Strand 4 Strand 5 Strand 6 Strand 7
Teaching language skills Some interesting techniques Learn phonemic transcription Recording and transcribing classroom talk

A further section of that area is a guide to doing classroom-based research: experiments, descriptive and analytic surveys which is a skill many participants require on teacher training courses.


For teacher trainers

This section of the site contains materials and ideas for teacher trainers and you can access the section index from this link.
It is not a course in becoming or being a teacher trainer but does contain material which may be helpful for you when you are planning and delivering training sessions.
The section is divided into some general advice, materials and workshop tasks for people on initial or pre-service courses and people training teachers in-service with their eyes on, for example, the Cambridge Delta qualification or another at a similar level.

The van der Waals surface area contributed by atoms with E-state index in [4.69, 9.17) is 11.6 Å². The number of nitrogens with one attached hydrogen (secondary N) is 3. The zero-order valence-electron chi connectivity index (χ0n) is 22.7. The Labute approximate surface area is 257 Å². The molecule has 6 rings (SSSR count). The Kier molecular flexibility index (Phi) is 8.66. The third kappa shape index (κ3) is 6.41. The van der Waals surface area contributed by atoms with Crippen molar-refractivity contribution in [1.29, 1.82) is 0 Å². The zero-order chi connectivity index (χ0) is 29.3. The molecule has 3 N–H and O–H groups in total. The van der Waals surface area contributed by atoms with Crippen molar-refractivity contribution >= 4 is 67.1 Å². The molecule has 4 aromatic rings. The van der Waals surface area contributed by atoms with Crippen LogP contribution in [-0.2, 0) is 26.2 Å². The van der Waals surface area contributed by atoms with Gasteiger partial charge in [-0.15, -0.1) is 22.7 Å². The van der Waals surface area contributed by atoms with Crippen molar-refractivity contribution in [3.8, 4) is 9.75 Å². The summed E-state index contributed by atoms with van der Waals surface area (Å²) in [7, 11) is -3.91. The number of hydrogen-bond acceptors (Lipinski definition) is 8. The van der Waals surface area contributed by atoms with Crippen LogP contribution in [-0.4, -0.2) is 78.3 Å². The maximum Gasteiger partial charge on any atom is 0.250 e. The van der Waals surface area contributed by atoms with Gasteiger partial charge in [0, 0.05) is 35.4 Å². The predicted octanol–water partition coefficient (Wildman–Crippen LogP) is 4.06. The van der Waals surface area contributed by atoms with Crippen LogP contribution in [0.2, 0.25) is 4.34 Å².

Topics covered include:

Initial training In-service training
Sentence elements
Tense and aspect
Modal auxiliary verbs
Word class
Meaning and lexical relationships
Word formation
Skills introduction
Transcription essentials
Methodology background
Types of modality
Complex sentences
Multi-word verbs
Lexical relationships
Methodology refined


In-house development programmes for Academic Managers

The section of this site for Academic Managers contains a guide to setting up and running in-house development programmes.
Whether you are an academic manager or not, if it is your task to set up internal development programmes, you may find some ideas there.
There is also a guide in that section to observation of teachers which repeats much of the material in this course.


Training courses on this site

The following links to other courses on this site all open in new tabs.
Most of these courses are not designed for teacher trainers to use because they are for individual self study.  However, you are welcome, with proper, professional referencing and accrediting, to use and build on the materials on training courses.

learn to transcribe A course in transcribing English phonemically